wherein said task requires said second set of skills.
2. The method of claim 1 wherein said availability information associated with said first resource is based on at least one of:
(i) the geo-location of said first resource,
(ii) a change in the geo-location of said first resource, and
(iii) the proximity of said geo-location to a second geo-location.
3. The method of claim 1 wherein said availability information associated with said first resource is based on at least one of:
(i) the time required to complete said task,
(ii) the calendrical time at said first resource, and
(iii) the schedule of said first resource.
4. The method of claim 1 further comprising transmitting a second resource identifier that identifies a second resource, wherein said first resource identifier and said second resource identifier are ordered in the transmission.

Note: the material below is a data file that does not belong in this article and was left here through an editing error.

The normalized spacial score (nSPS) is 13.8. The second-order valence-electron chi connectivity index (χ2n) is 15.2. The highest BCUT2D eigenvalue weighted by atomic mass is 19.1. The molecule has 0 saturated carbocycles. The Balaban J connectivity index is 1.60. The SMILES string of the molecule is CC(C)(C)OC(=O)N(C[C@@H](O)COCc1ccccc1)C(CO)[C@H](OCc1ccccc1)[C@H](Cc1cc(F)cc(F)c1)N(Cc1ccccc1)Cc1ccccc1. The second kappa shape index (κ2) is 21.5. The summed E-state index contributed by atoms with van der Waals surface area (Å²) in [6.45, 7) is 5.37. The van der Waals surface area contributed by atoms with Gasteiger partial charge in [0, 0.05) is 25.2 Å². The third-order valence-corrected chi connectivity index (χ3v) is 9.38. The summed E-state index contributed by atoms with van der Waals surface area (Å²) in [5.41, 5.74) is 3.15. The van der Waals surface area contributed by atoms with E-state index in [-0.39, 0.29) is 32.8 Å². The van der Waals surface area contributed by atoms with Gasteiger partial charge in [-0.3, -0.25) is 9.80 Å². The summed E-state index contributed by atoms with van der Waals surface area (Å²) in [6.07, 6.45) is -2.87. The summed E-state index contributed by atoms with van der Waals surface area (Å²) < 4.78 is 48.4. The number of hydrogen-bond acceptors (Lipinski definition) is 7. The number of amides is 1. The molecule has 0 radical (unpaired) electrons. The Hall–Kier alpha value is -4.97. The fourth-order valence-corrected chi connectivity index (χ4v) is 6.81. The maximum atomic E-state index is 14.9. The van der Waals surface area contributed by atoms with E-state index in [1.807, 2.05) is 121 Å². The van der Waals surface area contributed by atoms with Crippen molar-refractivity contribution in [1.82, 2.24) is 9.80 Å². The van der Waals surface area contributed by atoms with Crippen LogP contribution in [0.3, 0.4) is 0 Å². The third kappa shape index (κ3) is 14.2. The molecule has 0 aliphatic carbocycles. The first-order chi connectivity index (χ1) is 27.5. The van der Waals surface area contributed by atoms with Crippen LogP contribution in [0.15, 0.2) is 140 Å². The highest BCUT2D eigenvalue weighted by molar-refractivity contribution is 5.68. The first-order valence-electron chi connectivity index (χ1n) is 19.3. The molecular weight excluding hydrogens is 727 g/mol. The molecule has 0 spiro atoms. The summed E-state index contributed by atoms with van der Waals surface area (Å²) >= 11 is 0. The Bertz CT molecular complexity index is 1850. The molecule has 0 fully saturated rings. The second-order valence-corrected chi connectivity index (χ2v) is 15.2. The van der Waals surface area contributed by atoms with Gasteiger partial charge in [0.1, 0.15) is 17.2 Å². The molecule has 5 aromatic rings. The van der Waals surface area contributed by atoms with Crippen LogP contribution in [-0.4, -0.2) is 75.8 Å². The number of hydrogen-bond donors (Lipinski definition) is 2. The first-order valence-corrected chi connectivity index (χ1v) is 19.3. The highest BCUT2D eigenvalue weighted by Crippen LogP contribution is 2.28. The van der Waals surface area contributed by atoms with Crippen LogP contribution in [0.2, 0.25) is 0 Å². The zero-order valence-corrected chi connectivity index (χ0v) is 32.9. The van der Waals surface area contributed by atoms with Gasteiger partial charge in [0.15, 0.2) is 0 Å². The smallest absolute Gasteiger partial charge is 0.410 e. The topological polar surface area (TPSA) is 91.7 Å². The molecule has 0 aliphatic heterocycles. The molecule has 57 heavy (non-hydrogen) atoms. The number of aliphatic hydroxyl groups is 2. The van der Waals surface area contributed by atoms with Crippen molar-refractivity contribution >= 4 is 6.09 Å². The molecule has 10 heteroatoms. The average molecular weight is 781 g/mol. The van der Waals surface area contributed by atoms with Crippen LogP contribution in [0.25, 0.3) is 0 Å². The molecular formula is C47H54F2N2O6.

5. The method of claim 4 wherein the ordering is based on the geo-locations of said first resource and said second resource.
6. The method of claim 4 wherein the ordering is based on the lengths of availability of said first resource and said second resource.
7. The method of claim 1 further comprising receiving a third signal that conveys availability information associated with a second resource, wherein the transmitting of said first resource identifier is also based on (iii) the availability of said second resource, wherein the availability is based on said availability information.
8. A method comprising:
(a) receiving at a data-processing system:
(i) a first signal that indicates a first non-empty set of skills associated with a first resource,
(ii) a second signal that conveys availability information associated with said first resource, and
(iii) a third signal that conveys availability information associated with a second resource; and
(b) transmitting from said data-processing system:
(i) a task identifier that identifies a task, and
(ii) a first resource identifier that identifies said first resource wherein said first resource is transmitted based on said first set of skills, (ii) a second non-empty set of skills, (iii) the availability of said first resource, and (iv) the availability of said second resource;
wherein said task requires said second set of skills; and